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I've compiled & installed a mysql-5.1.59 on a x86_64 linux server.

First I set root password in cli and login:

$ bin/mysqladmin -uroot password 'somepass'
$ bin/mysql -uroot -p 'somepass'
mysql>

Login succeed!

Then I created a user using SQL statements:

mysql> grant all privileges on mydb.* to 'myuser'@'localhost' identified by 'somepass';
mysql> flush privileges;

The password is exactly the same as root.

But after I queried:

mysql> select host,user,password from mysql.user;

I noticed that the password values of the two account are not the same. And I tried login mysql with myuser but failed.

By the way if I change the root password this way:

mysql> update mysql.user set password=PASSWORD('somepass') where user='root';
mysql> flush privileges;

Then I can't login mysql with root anymore:

$ bin/mysql -uroot -p
Enter password: 
ERROR 1045 (28000): Access denied for user 'root'@'localhost' (using password: YES)

This never happens on my other servers. It seems like the issue has something to do with the os. How could the hashed values different between each other? Thanks!

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1 Answer 1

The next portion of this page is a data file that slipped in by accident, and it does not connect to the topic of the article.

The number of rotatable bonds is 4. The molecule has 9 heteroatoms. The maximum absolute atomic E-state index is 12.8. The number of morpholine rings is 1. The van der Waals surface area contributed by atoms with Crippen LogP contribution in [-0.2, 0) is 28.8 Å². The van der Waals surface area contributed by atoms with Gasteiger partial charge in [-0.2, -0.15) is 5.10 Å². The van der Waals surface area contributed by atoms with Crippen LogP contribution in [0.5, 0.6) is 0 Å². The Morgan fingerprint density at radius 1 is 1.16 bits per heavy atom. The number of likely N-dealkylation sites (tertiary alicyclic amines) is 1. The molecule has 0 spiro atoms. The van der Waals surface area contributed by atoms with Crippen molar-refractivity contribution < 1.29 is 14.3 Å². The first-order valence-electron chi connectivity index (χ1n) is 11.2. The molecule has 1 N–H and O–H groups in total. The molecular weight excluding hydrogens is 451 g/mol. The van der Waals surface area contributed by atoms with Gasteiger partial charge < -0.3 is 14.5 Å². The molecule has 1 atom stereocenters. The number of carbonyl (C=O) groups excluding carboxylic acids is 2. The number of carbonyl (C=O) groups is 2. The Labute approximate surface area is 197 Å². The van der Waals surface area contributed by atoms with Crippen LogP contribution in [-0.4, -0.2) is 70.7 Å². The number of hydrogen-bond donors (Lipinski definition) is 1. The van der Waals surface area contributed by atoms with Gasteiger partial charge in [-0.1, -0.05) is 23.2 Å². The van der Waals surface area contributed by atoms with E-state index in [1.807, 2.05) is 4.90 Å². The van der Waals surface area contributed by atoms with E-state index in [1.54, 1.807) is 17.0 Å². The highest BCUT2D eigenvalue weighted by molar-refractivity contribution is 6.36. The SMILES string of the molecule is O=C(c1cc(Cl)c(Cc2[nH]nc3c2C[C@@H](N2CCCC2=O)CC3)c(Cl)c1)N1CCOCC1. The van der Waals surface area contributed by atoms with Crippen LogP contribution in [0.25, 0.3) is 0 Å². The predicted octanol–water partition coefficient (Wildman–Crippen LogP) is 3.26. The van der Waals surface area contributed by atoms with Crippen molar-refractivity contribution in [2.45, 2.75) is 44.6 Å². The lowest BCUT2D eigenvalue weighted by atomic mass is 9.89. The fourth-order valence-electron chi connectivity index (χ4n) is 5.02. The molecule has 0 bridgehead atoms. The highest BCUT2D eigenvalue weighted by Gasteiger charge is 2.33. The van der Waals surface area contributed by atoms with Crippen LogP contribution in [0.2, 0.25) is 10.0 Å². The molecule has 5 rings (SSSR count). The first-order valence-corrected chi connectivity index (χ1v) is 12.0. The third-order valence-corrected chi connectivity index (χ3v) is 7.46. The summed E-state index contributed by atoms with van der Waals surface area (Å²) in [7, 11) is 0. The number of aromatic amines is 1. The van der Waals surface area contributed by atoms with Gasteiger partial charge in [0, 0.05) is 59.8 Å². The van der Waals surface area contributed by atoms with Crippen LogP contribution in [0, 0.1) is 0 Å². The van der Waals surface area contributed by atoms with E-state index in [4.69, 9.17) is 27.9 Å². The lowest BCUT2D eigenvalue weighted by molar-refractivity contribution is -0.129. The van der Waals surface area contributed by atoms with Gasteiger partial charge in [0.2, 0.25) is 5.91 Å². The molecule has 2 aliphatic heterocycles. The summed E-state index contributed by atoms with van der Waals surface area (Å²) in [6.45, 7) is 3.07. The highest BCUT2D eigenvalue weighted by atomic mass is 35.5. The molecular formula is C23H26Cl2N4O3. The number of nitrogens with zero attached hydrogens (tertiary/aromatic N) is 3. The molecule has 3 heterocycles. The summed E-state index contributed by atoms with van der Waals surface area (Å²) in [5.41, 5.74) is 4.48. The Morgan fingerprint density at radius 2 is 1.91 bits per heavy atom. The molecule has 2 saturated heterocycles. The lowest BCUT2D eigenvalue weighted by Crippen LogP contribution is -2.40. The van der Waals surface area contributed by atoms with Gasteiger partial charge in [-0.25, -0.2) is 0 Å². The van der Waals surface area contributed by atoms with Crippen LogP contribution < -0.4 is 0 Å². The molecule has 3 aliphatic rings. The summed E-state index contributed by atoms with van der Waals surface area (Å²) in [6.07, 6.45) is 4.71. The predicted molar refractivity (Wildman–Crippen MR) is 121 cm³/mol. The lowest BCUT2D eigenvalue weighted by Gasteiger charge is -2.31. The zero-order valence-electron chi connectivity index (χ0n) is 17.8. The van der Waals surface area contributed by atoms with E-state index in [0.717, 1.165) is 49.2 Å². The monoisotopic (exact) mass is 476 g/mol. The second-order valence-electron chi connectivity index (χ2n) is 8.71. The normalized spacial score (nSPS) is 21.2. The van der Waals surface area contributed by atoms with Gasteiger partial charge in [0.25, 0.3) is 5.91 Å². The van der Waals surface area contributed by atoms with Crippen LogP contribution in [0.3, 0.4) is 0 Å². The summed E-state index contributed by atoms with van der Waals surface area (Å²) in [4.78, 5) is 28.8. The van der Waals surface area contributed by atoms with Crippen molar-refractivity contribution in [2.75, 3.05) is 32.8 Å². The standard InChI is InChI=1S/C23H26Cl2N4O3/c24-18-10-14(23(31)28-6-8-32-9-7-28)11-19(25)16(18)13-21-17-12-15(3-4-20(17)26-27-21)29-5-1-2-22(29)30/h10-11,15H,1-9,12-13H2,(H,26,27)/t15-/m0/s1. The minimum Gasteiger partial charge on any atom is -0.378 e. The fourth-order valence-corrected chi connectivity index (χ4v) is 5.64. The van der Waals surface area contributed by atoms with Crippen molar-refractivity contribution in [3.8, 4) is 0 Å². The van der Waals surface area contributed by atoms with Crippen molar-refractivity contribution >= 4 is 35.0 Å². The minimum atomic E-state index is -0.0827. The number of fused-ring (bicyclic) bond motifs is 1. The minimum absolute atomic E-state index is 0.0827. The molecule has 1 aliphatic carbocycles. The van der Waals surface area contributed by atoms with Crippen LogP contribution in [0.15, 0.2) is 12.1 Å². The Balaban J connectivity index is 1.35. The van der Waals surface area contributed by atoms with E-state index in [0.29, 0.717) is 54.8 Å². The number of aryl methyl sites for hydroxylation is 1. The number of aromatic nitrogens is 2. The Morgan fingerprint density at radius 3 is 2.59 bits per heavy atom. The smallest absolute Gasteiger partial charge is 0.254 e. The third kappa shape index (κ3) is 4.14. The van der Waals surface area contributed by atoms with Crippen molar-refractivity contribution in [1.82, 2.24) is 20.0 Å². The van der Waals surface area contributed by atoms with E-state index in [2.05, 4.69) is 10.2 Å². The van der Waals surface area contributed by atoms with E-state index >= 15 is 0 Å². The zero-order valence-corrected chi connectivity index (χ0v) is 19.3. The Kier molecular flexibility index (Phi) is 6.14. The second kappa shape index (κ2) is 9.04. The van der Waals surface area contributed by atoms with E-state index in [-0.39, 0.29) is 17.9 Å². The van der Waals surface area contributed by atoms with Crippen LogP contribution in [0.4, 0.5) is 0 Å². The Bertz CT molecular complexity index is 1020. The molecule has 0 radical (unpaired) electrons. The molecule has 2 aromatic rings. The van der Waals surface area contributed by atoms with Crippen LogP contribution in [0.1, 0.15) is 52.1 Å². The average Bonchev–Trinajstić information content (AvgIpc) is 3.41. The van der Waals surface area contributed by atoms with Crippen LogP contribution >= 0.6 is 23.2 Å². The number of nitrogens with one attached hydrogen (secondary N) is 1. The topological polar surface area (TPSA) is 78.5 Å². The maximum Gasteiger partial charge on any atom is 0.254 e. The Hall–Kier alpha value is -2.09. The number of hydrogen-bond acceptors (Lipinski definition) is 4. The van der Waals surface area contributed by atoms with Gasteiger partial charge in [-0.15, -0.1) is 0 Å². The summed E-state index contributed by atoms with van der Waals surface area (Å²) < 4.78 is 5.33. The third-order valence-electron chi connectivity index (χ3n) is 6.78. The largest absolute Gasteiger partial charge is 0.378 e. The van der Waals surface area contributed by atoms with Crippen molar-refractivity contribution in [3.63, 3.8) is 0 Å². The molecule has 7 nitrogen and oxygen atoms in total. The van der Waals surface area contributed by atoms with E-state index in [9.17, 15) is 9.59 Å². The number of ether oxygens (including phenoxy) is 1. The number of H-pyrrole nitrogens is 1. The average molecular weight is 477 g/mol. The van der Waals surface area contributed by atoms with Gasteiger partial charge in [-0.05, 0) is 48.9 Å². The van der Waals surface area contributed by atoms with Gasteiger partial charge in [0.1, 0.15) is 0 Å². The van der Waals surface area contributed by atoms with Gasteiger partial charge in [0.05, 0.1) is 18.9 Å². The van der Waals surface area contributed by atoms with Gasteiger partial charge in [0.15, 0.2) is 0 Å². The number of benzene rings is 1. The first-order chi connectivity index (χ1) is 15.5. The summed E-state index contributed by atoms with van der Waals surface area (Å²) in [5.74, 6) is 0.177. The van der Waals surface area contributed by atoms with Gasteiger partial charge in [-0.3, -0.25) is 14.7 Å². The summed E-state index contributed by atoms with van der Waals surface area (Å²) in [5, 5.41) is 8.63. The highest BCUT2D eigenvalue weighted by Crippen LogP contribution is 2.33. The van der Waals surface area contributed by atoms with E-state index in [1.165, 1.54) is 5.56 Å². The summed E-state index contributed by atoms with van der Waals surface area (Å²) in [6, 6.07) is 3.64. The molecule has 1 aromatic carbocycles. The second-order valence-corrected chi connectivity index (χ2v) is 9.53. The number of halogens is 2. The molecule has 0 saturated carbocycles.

up vote 0 down vote accepted

Although the MySQL documentation is a bit sparse in this area, I would assume it's salting the passwords.

For security, a random value called "salt" is typically added to a password before it is hashed. With the salt, the resulting hash on the same password is very different.

From Wikipedia:

The benefit provided by using a salted password is making a lookup table assisted dictionary attack against the stored values impractical, provided the salt is large enough. That is, an attacker would not be able to create a precomputed lookup table (i.e. a rainbow table) of hashed values (password + salt), because it would take too much space. A simple dictionary attack is still very possible, although much slower since it cannot be precomputed.

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It seems like each of the two ways mentioned in the question uses different salt. –  Dongying Nov 10 '11 at 6:57
    
Well it finally turns out that it was my fault... My password has a backslash in it and I forgot to escape it in the SQL statement... –  Dongying Nov 10 '11 at 9:32
    
If you're using salted passwords, every password would have a unique salt. Again I don't know if this is how MySQL's passwords work but I'm glad you got your issue resolved. –  Code Magician Nov 10 '11 at 16:06

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